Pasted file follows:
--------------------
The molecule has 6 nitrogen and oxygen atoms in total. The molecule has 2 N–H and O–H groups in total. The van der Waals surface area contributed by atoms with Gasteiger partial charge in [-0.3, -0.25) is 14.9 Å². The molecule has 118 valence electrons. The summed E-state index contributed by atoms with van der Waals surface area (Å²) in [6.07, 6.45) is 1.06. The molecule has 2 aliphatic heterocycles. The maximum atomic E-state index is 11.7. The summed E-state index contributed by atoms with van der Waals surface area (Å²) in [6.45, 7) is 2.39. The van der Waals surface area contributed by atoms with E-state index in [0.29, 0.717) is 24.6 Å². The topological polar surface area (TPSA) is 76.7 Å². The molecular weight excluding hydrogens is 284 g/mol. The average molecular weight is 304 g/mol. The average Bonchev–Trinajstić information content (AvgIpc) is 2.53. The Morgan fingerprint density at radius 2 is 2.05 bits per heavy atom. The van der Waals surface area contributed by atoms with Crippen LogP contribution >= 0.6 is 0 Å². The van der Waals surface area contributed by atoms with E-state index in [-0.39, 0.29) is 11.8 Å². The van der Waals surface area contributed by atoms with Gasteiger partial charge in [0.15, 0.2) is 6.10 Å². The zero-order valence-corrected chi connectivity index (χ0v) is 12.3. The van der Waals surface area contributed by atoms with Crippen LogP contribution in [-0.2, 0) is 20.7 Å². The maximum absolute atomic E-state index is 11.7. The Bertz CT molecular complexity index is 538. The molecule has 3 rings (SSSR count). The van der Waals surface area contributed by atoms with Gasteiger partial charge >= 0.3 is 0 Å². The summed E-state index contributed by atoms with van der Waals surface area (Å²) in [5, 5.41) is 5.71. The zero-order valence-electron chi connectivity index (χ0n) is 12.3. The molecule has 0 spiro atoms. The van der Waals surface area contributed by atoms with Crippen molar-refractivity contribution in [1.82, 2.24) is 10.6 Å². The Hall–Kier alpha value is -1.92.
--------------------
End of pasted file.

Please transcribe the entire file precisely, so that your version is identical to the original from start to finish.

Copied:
The molecule has 6 nitrogen and oxygen atoms in total. The molecule has 2 N–H and O–H groups in total. The van der Waals surface area contributed by atoms with Gasteiger partial charge in [-0.3, -0.25) is 14.9 Å². The molecule has 118 valence electrons. The summed E-state index contributed by atoms with van der Waals surface area (Å²) in [6.07, 6.45) is 1.06. The molecule has 2 aliphatic heterocycles. The maximum atomic E-state index is 11.7. The summed E-state index contributed by atoms with van der Waals surface area (Å²) in [6.45, 7) is 2.39. The van der Waals surface area contributed by atoms with E-state index in [0.29, 0.717) is 24.6 Å². The topological polar surface area (TPSA) is 76.7 Å². The molecular weight excluding hydrogens is 284 g/mol. The average molecular weight is 304 g/mol. The average Bonchev–Trinajstić information content (AvgIpc) is 2.53. The Morgan fingerprint density at radius 2 is 2.05 bits per heavy atom. The van der Waals surface area contributed by atoms with Crippen LogP contribution >= 0.6 is 0 Å². The van der Waals surface area contributed by atoms with E-state index in [-0.39, 0.29) is 11.8 Å². The van der Waals surface area contributed by atoms with Gasteiger partial charge in [0.15, 0.2) is 6.10 Å². The zero-order valence-corrected chi connectivity index (χ0v) is 12.3. The van der Waals surface area contributed by atoms with Crippen LogP contribution in [-0.2, 0) is 20.7 Å². The maximum absolute atomic E-state index is 11.7. The Bertz CT molecular complexity index is 538. The molecule has 3 rings (SSSR count). The van der Waals surface area contributed by atoms with Gasteiger partial charge >= 0.3 is 0 Å². The summed E-state index contributed by atoms with van der Waals surface area (Å²) in [5, 5.41) is 5.71. The zero-order valence-electron chi connectivity index (χ0n) is 12.3. The molecule has 0 spiro atoms. The van der Waals surface area contributed by atoms with Crippen molar-refractivity contribution in [1.82, 2.24) is 10.6 Å². The Hall–Kier alpha value is -1.92.